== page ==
The annals of psychology are littered with the unreplicated remains of behavioral hypotheses and quirky effects, and if no other studies had been performed in the wake of this brief experiment, the “watching eyes effect” probably never would have garnered attention. But four years later, Bateson and Nettle rekindled their initial workplace study in a new arena. They hung up two different sorts of posters at a local restaurant, one with pictures of eyes, and the other with flowers. Both types of posters featured text asking patrons to clean up after themselves. As it turned out, the diners who ate in the presence of the eye posters were twice as likely to follow the signs’ directions and throw away their leftover food and trash. What’s more, when the duo repeated the experiment with posters of eyes and flowers containing messages unrelated to littering, the effect persisted.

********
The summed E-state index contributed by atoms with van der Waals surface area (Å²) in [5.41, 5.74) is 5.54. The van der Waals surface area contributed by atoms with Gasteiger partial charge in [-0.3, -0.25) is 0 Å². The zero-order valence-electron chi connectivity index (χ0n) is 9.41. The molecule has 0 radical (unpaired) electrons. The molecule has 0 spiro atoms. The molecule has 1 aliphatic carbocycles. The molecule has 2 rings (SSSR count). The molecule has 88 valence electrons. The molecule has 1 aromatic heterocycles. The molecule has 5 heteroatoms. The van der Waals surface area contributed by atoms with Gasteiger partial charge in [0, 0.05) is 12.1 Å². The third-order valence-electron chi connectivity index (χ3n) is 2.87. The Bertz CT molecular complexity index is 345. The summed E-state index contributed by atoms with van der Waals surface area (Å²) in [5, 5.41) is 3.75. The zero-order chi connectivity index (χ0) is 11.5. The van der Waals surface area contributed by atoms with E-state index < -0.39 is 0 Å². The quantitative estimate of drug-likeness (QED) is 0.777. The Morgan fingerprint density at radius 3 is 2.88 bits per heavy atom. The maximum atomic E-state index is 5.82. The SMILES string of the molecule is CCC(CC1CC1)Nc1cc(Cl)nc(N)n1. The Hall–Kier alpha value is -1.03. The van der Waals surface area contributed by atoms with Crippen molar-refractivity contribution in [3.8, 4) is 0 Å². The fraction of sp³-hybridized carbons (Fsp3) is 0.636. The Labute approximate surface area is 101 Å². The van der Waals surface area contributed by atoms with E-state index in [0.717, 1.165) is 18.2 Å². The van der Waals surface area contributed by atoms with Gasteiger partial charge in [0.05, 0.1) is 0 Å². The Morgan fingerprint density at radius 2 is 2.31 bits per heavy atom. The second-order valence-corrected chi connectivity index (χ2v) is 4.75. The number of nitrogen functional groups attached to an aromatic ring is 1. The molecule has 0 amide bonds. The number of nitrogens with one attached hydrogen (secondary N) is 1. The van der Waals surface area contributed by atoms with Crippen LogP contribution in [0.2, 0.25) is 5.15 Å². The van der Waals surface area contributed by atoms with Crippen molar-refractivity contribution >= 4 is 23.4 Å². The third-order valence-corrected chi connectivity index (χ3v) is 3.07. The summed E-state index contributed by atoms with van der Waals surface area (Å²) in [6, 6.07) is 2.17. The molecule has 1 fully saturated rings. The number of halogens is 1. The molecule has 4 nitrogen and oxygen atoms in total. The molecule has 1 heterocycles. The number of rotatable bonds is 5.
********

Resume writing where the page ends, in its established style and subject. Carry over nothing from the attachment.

Images of eyes have also been shown to alter behavior for the better in other contexts. In an eleven-week field experiment conducted in a supermarket, donations to charity collection buckets rose 48 percent when eyes were displayed nearby. Other studies have shown that images of eyes placed on a college campus or in the vicinity of bus stops leads to a reduction in litter, either because people are less likely to litter in the first place, are more likely to pick up others’ trash, or spend more time picking up others’ trash.